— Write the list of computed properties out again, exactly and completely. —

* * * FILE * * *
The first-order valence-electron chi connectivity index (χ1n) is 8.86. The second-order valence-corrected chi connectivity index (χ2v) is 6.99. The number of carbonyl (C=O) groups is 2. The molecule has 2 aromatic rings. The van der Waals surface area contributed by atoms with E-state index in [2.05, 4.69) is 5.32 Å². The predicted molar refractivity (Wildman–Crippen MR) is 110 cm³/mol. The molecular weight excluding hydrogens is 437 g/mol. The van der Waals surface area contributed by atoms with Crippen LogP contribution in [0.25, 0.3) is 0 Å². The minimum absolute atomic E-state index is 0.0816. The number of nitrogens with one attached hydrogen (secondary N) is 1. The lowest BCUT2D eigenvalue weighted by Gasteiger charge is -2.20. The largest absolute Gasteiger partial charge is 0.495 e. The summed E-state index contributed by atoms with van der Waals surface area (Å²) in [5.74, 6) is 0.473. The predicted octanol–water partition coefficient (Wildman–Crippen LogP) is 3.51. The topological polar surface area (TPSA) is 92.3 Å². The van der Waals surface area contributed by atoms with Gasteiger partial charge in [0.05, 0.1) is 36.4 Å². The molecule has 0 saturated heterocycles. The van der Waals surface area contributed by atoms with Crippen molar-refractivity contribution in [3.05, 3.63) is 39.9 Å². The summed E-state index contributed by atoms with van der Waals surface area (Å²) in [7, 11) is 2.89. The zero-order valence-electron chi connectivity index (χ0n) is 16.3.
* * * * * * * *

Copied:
The first-order valence-electron chi connectivity index (χ1n) is 8.86. The second-order valence-corrected chi connectivity index (χ2v) is 6.99. The number of carbonyl (C=O) groups is 2. The molecule has 2 aromatic rings. The van der Waals surface area contributed by atoms with E-state index in [2.05, 4.69) is 5.32 Å². The predicted molar refractivity (Wildman–Crippen MR) is 110 cm³/mol. The molecular weight excluding hydrogens is 437 g/mol. The van der Waals surface area contributed by atoms with Crippen LogP contribution in [0.25, 0.3) is 0 Å². The minimum absolute atomic E-state index is 0.0816. The number of nitrogens with one attached hydrogen (secondary N) is 1. The lowest BCUT2D eigenvalue weighted by Gasteiger charge is -2.20. The largest absolute Gasteiger partial charge is 0.495 e. The summed E-state index contributed by atoms with van der Waals surface area (Å²) in [5.74, 6) is 0.473. The predicted octanol–water partition coefficient (Wildman–Crippen LogP) is 3.51. The topological polar surface area (TPSA) is 92.3 Å². The van der Waals surface area contributed by atoms with Gasteiger partial charge in [0.05, 0.1) is 36.4 Å². The molecule has 0 saturated heterocycles. The van der Waals surface area contributed by atoms with Crippen molar-refractivity contribution in [3.05, 3.63) is 39.9 Å². The summed E-state index contributed by atoms with van der Waals surface area (Å²) in [7, 11) is 2.89. The zero-order valence-electron chi connectivity index (χ0n) is 16.3.